No one — or almost no one — goes on a cruise expecting to lose weight. (A few specialty cruises do prepare diet or vegan meals intended to at least not add weight).
My friend Ed, a baby boomer who has struggled with a weight problem for years, has recently dropped 32 pounds through a strict diet averaging 1,300 calories a day supplemented by a vigorous walking routine. When I saw him a couple of months ago, I was impressed by his new look and his discipline at the dinner table.
He and his wife just got back from a Celebrity cruise in the Mediterranean that sorely tested his resolve, however. So I asked him how the diet went onboard, and here was his reply:
“The most difficult aspect of the trip for me was staying true to my year-old nutrition program. Having the chance to eat and drink 18 hours a day is a very tough assignment. I started every day with a cappuccino & a light fresh-baked pastry around 6 a.m. After waking my wife around 8:30, we had breakfast (eggs Benedict) in the dining room. Days were either spent reading and people-watching in the adult pool area or on a shore excursion. Local menus were fully enjoyed. If on ship, I only visited the cheeseburger café twice!
“I began each evening with a martini on one of several ship bars or cocktail lounges. Dinner in the dining room was always great with friendly tablemates and a great wait staff. I tried – and failed – not to have dessert each night. We also visited the three onboard specialty restaurants four times. The high-class gourmet spot – Murano – was one of the finest restaurants I have ever experienced. We dined there twice, with table-side lobster and filet mignon dishes among my favorites. The Grand Marnier soufflé was one of the very best desserts ever!
“While I haven’t added up the caloric damage yet, my guess is I went from about 1,300/day to around 1,800. I gained back about four pounds.
“As for exercise, better news. When on ship, I power-walked at least 30 minutes each day. When ashore, I averaged better than 120 minutes at a solid pace. I also walked about 30 minutes at JFK both coming & going.”
I would guess that Ed’s experience is pretty typical of most people on diets who go on cruises. It’s a tough assignment — so much temptation everywhere you look.
But it is temporary, and maybe taking a break from a strict diet can be justified for one week on a cruise — as long as you get back to your regular routine when it’s over.
Ed’s wife, Teeda, gave him this encouragement while they were walking the old city walls of Dubrovnik, in Croatia, which takes about two hours (and, by the way, is one of my top five “things to do” recommendations in all of Europe):
“You could never have done it a year — and 30 pounds — ago.”
Ed acknowledges that she’s right, and has this advice for others struggling with weight problems and being out of shape: “Those who want to get more from travel — shape up now. You’ll double your enjoyment of experiencing the destinations.”
Teeda wanted to be sure I gave Celebrity credit where it’s due: “There was a huge amount of food on the ship, but lots of choices,” she says. “One day I had fish at all 3 meals! There was also a spot that offered smoothies, salads, yogurt. The topper for me was a very overweight man on a scooter, hooked up to oxygen, eating a huge bowl of ice cream. Something for everyone!”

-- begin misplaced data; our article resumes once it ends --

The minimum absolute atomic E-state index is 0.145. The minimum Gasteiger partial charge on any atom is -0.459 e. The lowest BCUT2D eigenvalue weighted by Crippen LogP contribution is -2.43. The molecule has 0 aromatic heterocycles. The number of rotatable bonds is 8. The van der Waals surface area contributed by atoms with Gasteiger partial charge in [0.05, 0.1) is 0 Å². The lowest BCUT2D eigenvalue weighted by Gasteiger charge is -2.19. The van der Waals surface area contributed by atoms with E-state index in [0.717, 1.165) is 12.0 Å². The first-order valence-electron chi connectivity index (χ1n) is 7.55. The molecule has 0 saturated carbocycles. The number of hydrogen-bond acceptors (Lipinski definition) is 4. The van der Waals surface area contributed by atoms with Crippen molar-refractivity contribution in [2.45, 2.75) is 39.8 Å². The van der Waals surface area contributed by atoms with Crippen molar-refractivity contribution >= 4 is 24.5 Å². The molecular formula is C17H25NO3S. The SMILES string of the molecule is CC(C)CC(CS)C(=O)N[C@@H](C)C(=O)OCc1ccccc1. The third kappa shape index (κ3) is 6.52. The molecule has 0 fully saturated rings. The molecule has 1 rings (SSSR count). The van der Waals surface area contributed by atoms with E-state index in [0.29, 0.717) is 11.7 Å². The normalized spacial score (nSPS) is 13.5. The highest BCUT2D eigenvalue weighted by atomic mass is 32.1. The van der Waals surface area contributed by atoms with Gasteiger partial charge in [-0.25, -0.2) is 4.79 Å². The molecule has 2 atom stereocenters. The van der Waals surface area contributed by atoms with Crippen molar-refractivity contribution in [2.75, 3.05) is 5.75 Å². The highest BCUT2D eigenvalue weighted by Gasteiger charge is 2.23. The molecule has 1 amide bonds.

Ed also said that there were people at their dinner table who had pre-ordered vegetarian and “heart healthy” options and received them as requested.
So I’m not suggesting for a moment that cruise ships stop royally feeding their passengers — except to offer more low-cal options than perhaps the typical cruise line does. Could that be used as a marketing tool? I’m not sure. The words “cruise” and “food” have become almost synonymous.
But as more and more baby boomers fight the battle of the bulge, undergo hip and knee replacements and find it harder and harder to walk long distances, I do agree with Ed that getting into better shape before taking any trip — whether it’s a cruise or, certainly, an adventure trip that will require a substantial amount of walking or hiking — will do wonders in increasing your enjoyment.
Having lavish buffets and multiple bars on cruise ships while also offering onboard gyms, climbing walls and walking loops may seem like a contradiction of sorts, but it at least provides some balance.
My own solution, though, is much like Ed’s: if you indulge in the dining room and at the martini bar, go out and walk some walls. Then walk some more. You may still gain some weight, but you can stay in shape and not fall too far behind in your regimen.
What do you think, readers? Do cruises pose too much temptation to dieters? Is it OK to go off your diet “Just for a week”? I’d love to hear from other readers struggling with this issue — and whether or not cruise lines could benefit by marketing alternative dining options for those trying to lose weight or coping with diabetes or other health problems.
Be sure to download my free report, “How to Ride the Coming Wave of Boomers,” available here. It’s all about the best ways to market travel to baby boomers — the biggest-spending group of travelers the world has ever seen. It’s also the easiest way to subscribe to my blog, so you won’t miss a posting. Thanks!
2 Responses to One Baby Boomer’s Struggle with Cruise Food Glut